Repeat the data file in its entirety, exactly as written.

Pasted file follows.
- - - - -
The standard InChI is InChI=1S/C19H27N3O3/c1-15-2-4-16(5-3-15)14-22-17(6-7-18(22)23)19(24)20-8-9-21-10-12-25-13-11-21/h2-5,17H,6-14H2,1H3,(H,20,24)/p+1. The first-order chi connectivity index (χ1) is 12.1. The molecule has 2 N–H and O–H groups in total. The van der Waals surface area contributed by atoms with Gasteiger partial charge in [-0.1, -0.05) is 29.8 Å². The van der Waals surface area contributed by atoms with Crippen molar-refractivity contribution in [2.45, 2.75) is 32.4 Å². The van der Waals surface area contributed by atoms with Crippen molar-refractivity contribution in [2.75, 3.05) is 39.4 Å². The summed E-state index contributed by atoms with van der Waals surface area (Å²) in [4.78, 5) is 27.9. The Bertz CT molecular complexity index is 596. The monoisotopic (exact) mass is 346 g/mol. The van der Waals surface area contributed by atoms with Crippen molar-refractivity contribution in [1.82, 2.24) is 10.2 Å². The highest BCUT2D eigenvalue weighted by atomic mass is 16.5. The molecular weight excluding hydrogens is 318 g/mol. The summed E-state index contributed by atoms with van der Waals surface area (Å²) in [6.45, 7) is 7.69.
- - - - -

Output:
The standard InChI is InChI=1S/C19H27N3O3/c1-15-2-4-16(5-3-15)14-22-17(6-7-18(22)23)19(24)20-8-9-21-10-12-25-13-11-21/h2-5,17H,6-14H2,1H3,(H,20,24)/p+1. The first-order chi connectivity index (χ1) is 12.1. The molecule has 2 N–H and O–H groups in total. The van der Waals surface area contributed by atoms with Gasteiger partial charge in [-0.1, -0.05) is 29.8 Å². The van der Waals surface area contributed by atoms with Crippen molar-refractivity contribution in [2.45, 2.75) is 32.4 Å². The van der Waals surface area contributed by atoms with Crippen molar-refractivity contribution in [2.75, 3.05) is 39.4 Å². The summed E-state index contributed by atoms with van der Waals surface area (Å²) in [4.78, 5) is 27.9. The Bertz CT molecular complexity index is 596. The monoisotopic (exact) mass is 346 g/mol. The van der Waals surface area contributed by atoms with Crippen molar-refractivity contribution in [1.82, 2.24) is 10.2 Å². The highest BCUT2D eigenvalue weighted by atomic mass is 16.5. The molecular weight excluding hydrogens is 318 g/mol. The summed E-state index contributed by atoms with van der Waals surface area (Å²) in [6.45, 7) is 7.69.